What we have not yet discovered is the balance somewhere between the two, but I think we are getting towards working it out. Initially we thought moving away from the usual volunteer expectation of providing all meals and accommodation by reducing the expected work load and asking people to provide more for themselves would work. And it has, to a degree, we have had a lot of interest and five very good volunteers so far this year. But we’re learning all the time, reshuffling the order of things and reforming the plan as we go along. It turns out that we’d be better investing time and attention in getting our hosting facilities as sorted as possible and then working out a more structured volunteer programme.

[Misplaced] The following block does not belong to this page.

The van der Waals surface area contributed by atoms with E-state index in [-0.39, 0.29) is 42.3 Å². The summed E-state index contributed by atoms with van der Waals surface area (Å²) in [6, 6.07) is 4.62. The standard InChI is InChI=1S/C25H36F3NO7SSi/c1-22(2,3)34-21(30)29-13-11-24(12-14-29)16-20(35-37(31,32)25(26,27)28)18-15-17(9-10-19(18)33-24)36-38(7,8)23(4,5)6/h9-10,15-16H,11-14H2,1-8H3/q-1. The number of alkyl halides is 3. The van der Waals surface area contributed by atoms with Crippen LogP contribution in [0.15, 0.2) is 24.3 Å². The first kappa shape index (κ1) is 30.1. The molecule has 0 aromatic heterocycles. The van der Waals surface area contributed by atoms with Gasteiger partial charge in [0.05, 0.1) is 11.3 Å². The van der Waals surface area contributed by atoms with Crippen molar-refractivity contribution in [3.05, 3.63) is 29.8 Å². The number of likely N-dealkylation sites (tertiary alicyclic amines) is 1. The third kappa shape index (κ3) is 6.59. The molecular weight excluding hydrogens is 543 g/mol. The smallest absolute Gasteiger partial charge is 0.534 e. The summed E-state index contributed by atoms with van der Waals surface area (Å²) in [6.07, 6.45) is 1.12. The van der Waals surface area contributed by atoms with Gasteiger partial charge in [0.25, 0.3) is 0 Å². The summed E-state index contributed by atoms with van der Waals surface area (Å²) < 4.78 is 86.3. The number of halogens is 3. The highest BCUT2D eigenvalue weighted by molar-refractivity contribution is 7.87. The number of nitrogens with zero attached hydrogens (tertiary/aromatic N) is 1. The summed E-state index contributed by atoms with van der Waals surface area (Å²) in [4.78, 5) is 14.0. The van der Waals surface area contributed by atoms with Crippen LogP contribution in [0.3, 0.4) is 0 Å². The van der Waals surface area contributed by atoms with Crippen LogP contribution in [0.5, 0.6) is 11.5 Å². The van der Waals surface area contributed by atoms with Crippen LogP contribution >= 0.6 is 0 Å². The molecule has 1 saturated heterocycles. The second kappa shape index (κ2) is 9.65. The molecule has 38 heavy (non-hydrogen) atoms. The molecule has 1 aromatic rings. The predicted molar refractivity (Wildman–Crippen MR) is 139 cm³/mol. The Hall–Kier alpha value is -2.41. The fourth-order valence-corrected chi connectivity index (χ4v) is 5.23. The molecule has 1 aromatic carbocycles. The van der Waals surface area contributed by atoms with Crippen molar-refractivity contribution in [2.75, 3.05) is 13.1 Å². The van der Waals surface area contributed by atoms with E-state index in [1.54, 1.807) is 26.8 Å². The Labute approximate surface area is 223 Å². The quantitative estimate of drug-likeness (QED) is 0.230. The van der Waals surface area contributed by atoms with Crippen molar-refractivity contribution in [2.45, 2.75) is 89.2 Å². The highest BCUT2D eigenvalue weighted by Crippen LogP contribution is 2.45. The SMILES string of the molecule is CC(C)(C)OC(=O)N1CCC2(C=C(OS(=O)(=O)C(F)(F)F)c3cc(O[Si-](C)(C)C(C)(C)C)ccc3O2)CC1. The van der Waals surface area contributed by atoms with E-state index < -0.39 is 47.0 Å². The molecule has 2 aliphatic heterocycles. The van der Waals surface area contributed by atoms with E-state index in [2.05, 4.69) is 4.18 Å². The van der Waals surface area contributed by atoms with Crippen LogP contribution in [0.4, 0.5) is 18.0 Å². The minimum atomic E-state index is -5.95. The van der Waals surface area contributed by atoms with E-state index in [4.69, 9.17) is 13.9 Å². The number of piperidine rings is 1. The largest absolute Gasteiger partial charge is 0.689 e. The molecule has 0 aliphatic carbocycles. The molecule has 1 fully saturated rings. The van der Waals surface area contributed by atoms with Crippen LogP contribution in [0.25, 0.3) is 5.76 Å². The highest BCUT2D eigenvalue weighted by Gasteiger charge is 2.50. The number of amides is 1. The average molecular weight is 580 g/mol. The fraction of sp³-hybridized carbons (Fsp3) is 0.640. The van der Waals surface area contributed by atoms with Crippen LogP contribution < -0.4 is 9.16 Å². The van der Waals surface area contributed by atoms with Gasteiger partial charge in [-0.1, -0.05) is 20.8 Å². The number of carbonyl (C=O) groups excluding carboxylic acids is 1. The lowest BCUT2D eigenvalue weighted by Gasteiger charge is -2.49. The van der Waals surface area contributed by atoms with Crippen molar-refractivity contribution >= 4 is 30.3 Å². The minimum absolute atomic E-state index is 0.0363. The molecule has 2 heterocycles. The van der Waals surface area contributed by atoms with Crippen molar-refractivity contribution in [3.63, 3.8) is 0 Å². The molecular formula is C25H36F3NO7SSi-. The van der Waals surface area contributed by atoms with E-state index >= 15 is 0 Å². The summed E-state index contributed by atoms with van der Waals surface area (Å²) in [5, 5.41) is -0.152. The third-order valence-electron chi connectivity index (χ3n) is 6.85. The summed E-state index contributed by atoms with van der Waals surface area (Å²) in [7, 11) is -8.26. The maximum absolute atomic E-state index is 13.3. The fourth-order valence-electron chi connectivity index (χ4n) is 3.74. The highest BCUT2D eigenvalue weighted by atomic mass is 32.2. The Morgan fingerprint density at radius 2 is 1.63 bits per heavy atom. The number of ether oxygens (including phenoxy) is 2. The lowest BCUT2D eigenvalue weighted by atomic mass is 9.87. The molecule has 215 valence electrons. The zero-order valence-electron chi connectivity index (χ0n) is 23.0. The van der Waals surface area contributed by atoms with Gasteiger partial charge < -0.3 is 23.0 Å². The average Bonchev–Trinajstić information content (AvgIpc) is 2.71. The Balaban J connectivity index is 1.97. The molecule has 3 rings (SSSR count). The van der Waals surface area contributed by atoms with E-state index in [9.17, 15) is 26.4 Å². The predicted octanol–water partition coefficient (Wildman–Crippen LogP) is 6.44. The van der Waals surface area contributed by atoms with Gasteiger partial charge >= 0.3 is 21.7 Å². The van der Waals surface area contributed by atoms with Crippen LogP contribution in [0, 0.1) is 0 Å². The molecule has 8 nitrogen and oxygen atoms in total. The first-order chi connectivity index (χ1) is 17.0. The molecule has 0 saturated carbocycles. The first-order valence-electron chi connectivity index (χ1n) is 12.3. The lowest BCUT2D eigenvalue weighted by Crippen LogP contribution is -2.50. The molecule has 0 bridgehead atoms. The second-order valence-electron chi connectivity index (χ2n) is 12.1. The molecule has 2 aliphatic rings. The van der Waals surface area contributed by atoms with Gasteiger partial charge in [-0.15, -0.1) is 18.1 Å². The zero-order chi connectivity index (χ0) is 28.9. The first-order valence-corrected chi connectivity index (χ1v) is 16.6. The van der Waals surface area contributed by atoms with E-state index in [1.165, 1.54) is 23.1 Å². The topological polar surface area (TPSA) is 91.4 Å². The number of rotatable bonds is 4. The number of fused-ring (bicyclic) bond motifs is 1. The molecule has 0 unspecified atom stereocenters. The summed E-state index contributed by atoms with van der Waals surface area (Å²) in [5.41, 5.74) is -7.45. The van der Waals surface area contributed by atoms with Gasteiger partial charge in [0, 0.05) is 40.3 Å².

What we did come here to do, the big plans that drew us here in the first place need to be protected and remembered lest we get distracted too far. We also didn’t plan to move to a remote island, so while the many amazing realities of life here are to be celebrated and enjoyed we need to ensure that the challenges and logistics of that, and the overcoming of them do not become the be all and end all of our day to day lives. If all we ever wanted to do was build a house on an island then I suspect we’d have made greater progress, or at the very least found it easier to come to terms with what that dream entails. But we didn’t. We started a new life here because it ticked our boxes in the following ways: to live somewhere beautiful, to have land to grow food and keep animals and to live somewhere with a sense of community. I have never known anywhere as beautiful as Rum. I appreciate the beauty of our landscape here every single day, rain or shine, hot or cold, calm or wild, I love every single facet of Rum’s full on personality. The community both with a small and a large C brings both the greatest of joys and the deepest of lows and quite possibly has consumed more of our lives here than it should, certainly more than we ever expected but it has given back easily as much as we have given it and none of us can imagine living somewhere were everybody doesn’t know your name. And your business. And the ins and outs of your lives…